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DEA Turning Its Sights on Patients, Small Growers

DEA Turning Its Sights on Patients, Small Growers
in Escalating California Medical Marijuana Conflict

While the US Justice Department has for months been escalating its
campaign to reign in California's voter-approved experiment with
medical marijuana, it has also claimed that it was really only
targeting criminal trafficking activity disguised as providing
medicine to the ill. That claim is growing increasingly
threadbare. A series of raids this summer documented by
California NORML ( shows that despite its
disclaimers, the DEA is now targeting patients and small growers
in California.

"I don't know of any instance in which there's been a federal
targeting of any user; that's not within the federal priority
system," DEA head Asa Hutchison told a hostile San Francisco crowd
in April. "We have gone after traffickers. If you have 500
marijuana plants, that is of concern."

Either Hutchison needs to have a word with his underlings or his
San Francisco comments are, in that hallowed Nixonian phrase, "no
longer operative."

"We have been waiting for the other shoe to drop with some big
bust, possibly of a co-op or compassion club," said Dale
Gieringer, head of California NORML. "But what we are seeing
instead is a series of raids directed at patients and growers who
have no connection at all to trafficking," he told DRCNet.

The list of recent DEA actions directed at patients or small
growers includes:

* An August 15 raid in which DEA agents destroyed a 6-plant
patient garden belonging to Diane Monson of Oroville, openly
defying a plea from Butte County District Attorney Mike Ramsey to
leave her plants alone.

* An August 15 raid in which DEA agents in Santa Rosa ripped up
the medical garden of Alan MacFarlane, a cancer patient who was
acquitted of growing 100 plants for his personal medical use in a
jury trial last year. This time, the agents took 128 plants,
which MacFarlane says were being grown for 10 seriously ill
patients in accordance with Sonoma County guidelines.

* In Orange County, patient Michael Teague was arrested by the
Bureau of Alcohol, Tobacco and Firearms after his Prop 215
cultivation case was dismissed in state court. Teague, who had a
legal handgun in his closet, was arrested on charges of being an
"unlawful drug user in possession of a handgun."

* In Mendocino County, the federal government filed charges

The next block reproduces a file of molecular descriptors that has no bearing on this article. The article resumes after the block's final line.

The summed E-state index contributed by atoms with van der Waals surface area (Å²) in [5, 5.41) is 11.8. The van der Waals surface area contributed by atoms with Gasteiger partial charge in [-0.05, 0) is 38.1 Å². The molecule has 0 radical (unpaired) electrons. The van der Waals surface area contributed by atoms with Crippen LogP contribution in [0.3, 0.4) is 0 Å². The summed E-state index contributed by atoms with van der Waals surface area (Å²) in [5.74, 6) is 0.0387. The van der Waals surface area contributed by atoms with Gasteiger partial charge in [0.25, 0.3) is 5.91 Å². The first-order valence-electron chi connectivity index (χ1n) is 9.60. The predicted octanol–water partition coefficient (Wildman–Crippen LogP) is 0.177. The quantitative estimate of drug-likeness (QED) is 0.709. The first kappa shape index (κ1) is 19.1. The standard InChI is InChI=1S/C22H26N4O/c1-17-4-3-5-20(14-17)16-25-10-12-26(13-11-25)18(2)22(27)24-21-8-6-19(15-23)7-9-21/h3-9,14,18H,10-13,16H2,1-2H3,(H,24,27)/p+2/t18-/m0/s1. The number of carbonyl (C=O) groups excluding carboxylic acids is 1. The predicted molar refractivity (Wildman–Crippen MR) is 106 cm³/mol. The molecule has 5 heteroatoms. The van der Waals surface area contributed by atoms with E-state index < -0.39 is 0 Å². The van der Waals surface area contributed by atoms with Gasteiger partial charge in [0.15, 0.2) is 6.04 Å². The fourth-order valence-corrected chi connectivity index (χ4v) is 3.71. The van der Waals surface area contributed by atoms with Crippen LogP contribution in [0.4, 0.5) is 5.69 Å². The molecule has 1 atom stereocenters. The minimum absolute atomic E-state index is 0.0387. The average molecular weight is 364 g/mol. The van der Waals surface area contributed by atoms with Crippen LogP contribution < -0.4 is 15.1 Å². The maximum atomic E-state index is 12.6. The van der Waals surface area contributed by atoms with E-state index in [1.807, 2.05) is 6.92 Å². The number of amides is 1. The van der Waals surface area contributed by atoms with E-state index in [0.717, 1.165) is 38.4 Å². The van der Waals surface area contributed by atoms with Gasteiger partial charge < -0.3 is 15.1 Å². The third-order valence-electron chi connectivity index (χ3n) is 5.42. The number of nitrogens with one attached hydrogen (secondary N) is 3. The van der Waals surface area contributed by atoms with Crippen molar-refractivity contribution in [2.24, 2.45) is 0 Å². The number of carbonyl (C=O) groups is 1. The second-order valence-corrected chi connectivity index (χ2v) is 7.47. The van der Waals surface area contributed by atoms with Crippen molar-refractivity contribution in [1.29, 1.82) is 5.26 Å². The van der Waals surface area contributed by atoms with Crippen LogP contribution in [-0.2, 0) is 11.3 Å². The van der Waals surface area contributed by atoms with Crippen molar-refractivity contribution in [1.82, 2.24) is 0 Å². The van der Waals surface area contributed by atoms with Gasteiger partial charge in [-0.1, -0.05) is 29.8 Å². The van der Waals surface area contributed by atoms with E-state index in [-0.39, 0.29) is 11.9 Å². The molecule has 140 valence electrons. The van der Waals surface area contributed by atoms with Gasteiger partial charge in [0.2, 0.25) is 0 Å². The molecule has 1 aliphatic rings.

against disabled patient David Arnett and his caregiver David
Kephart for growing just 27 plants on BLM land after their case
was dismissed by the DA under Prop. 215.

The DEA has also targeted well-known medical marijuana activists,
such as:

* Lynn and Judy Osburn, who were recently arrested by the DEA for
growing a personal use garden of 35 plants at their Ventura County
ranch. The Osburns had been raided last year for cultivating for
the Los Angeles Cannabis Resource Center, but no indictment was
delivered in that case. However, the government moved to forfeit
their home, and they were put under DEA surveillance.

* Charles "Eddy" Lepp, another well-known activist, was raided by
the DEA in Lake County last week. Lepp, who was acquitted for
growing 132 plants in a high-profile trial in 1998, had been
openly growing for himself and other patients.

* In Sonoma County, another former Prop. 215 defendant, Mike
Foley, who was acquitted for providing marijuana to a San
Francisco patients' group last year, was re-arrested by the FBI
for growing a modest garden that was within county guidelines for
personal use.

* Valerie Corral of the Women's Alliance for Medical Marijuana in
Santa Cruz, and Mike Corral, were arrested yesterday (Thursday,
September 5) and their garden destroyed by the DEA. WAMM is a
collective serving 300 seriously ill patients, many of them

"This is an ongoing campaign, and there is no doubt that US
Attorneys have been given the order to go after medical
marijuana," said Gieringer. "This is really vicious and is
happening under the radar. They barely know it's happening on the
West Coast, let alone in Washington, DC, and Texas, where the
decisions are made. The audacity of the Justice Department in
trying to claim it is not going after medical marijuana patients
is mind-boggling," Gieringer added.

The sentencing of yet another medical marijuana grower, Bryan
Epis, could provide the setting for a major protest of federal
government policies, Gieringer said. Epis, who is to be sentenced
on September 23, faces a 10-year mandatory minimum sentence.
Americans for Safe Access (, a
campaign of the Cannabis Action Network, is planning a mass action
at the sentencing and has prepared an "emergency response network"
ready to spring into action in the event of another major bust.
But, given the federal government's new tactic of going after the
small fish, medical marijuana supporters may have to rethink their
response strategy.

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kinda like China

This kinda reminds me of how the Chinese People's Liberation Army goes into the homes of Tibetans, seizing any pictures of the Dalai Lama they find.


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